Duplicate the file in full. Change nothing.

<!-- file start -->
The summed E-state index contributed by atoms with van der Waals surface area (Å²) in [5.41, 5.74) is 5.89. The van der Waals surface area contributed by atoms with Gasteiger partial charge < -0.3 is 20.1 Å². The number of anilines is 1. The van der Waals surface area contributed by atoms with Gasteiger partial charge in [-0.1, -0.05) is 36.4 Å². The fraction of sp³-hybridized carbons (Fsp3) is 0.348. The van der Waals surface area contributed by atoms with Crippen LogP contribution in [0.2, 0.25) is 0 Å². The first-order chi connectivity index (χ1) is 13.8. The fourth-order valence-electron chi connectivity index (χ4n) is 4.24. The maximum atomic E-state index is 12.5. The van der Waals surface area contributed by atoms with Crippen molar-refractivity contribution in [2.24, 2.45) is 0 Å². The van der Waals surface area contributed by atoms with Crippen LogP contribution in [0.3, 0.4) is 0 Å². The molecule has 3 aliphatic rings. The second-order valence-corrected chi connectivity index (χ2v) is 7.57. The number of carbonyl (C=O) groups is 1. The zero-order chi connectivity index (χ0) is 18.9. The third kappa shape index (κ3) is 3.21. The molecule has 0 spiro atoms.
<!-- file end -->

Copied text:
The summed E-state index contributed by atoms with van der Waals surface area (Å²) in [5.41, 5.74) is 5.89. The van der Waals surface area contributed by atoms with Gasteiger partial charge < -0.3 is 20.1 Å². The number of anilines is 1. The van der Waals surface area contributed by atoms with Gasteiger partial charge in [-0.1, -0.05) is 36.4 Å². The fraction of sp³-hybridized carbons (Fsp3) is 0.348. The van der Waals surface area contributed by atoms with Crippen LogP contribution in [0.2, 0.25) is 0 Å². The first-order chi connectivity index (χ1) is 13.8. The fourth-order valence-electron chi connectivity index (χ4n) is 4.24. The maximum atomic E-state index is 12.5. The van der Waals surface area contributed by atoms with Crippen molar-refractivity contribution in [2.24, 2.45) is 0 Å². The van der Waals surface area contributed by atoms with Crippen LogP contribution in [0.3, 0.4) is 0 Å². The molecule has 3 aliphatic rings. The second-order valence-corrected chi connectivity index (χ2v) is 7.57. The number of carbonyl (C=O) groups is 1. The zero-order chi connectivity index (χ0) is 18.9. The third kappa shape index (κ3) is 3.21. The molecule has 0 spiro atoms.